It looks like you're using an Ad Blocker.

Please white-list or disable AboveTopSecret.com in your ad-blocking tool.

Thank you.

 

Some features of ATS will be disabled while you continue to use an ad-blocker.

 

Can top sportsmen slow down time

page: 1
3
<<   2 >>

log in

join
share:

posted on Jul, 8 2012 @ 12:16 PM
link   
Not literaly obviously but in a mental sense. When you watch them in high pressure situations that most of us would panic over and rush, but these guys just play it like its a training match.

For example watching football (soccer) a couple of weeks ago most european members of this site will have seen Pirlos winning penalty against england where he just dinked it carelessly down the middle. Now to sum it up, hes the last penalty taker of the 5 and its his penalty to win the game, millions of people watching him on tv and tens of thousands physically watching him in the stadium. The pressure would have been immense.

But what he did was jog to the ball and waited until the last minute to see where the goalkeeper was going to dive then made his decision about what he was going to do which was so audacious in that situation. So its safe to say he was nailed on certain where the keeper was going.

But in real time all of this happens in a split second, so just how does he (and others) process so many thoughts and decisions under so much pressure and in such a quick space of time? Is it some sort of super high state of conscious which does in someway slow down time inside his mind?




posted on Jul, 8 2012 @ 12:22 PM
link   
reply to post by Idonthaveabeard
 

Professional athletes tune out the crowd. Watch them. They look at the crowd but don't see it and they don't respond to its cheers and boos.

They get more coaching than just how to play the game. They're taught methods of focus necessary to win the battle, i.e., they're taught how to ignore.



posted on Jul, 8 2012 @ 12:32 PM
link   
reply to post by Idonthaveabeard
 


i saw that to it was pretty sweet, but i attribute his ability to practice, game film, and player info, when ur at this level you have stat info available to you on every player you play against, and when you are at that level of play all you do is eat, breath , and sh*t soccer(football). I played keeper during my high school career and a little afterward, and i can tell you stopping a penalty kick is next to impossible especially if the taker has any natural talent, the odds are greatly stacked against the keeper in order to produce an outcome to the game, What i do know about time that even though it is constant, it aint reliable time seems to do weird things based on are perception of it. here is a link about the penalty kick keeper relationship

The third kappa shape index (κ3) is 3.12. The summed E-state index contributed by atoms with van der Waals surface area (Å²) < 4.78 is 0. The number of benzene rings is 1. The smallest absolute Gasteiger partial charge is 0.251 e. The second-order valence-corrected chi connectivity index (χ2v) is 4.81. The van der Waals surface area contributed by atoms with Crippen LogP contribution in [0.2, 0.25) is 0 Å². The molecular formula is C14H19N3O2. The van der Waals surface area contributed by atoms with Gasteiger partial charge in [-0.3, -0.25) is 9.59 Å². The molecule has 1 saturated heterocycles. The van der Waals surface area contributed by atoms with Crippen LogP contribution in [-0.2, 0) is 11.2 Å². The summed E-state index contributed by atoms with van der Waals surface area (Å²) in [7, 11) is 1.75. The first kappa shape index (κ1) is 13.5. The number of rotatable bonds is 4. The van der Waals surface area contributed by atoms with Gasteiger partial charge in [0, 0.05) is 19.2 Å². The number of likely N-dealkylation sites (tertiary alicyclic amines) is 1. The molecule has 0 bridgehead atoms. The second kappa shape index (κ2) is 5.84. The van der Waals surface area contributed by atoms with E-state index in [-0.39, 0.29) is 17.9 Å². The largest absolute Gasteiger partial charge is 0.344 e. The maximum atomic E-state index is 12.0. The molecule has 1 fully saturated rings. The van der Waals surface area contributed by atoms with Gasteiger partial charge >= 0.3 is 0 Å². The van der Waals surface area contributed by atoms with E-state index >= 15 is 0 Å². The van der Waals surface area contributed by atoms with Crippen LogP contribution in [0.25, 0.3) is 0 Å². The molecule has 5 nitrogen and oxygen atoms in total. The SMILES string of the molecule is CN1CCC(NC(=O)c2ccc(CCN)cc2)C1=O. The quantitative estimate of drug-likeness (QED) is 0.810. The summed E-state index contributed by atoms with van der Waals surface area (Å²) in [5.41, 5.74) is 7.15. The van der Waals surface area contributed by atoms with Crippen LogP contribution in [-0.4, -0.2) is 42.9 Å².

worldcupworld.wonderhowto.com...



posted on Jul, 8 2012 @ 12:40 PM
link   
When I watched some of my recorded soccer games I noticed that the game looked "fast paced" when watching it. What could be counted 5 seconds in the video felt like 10 seconds when I played the game.

I think it's the adrenaline that helps our brain react faster.

I think a better example would be Messi. I think I would accept that he can "slow down time" when dribbling



posted on Jul, 8 2012 @ 12:42 PM
link   
There is also the factor of knowing so much about what you do to the degree that you could assess any situation.

How hard to throw, the best angle to throw so it doesn't get intercepted/ w/e.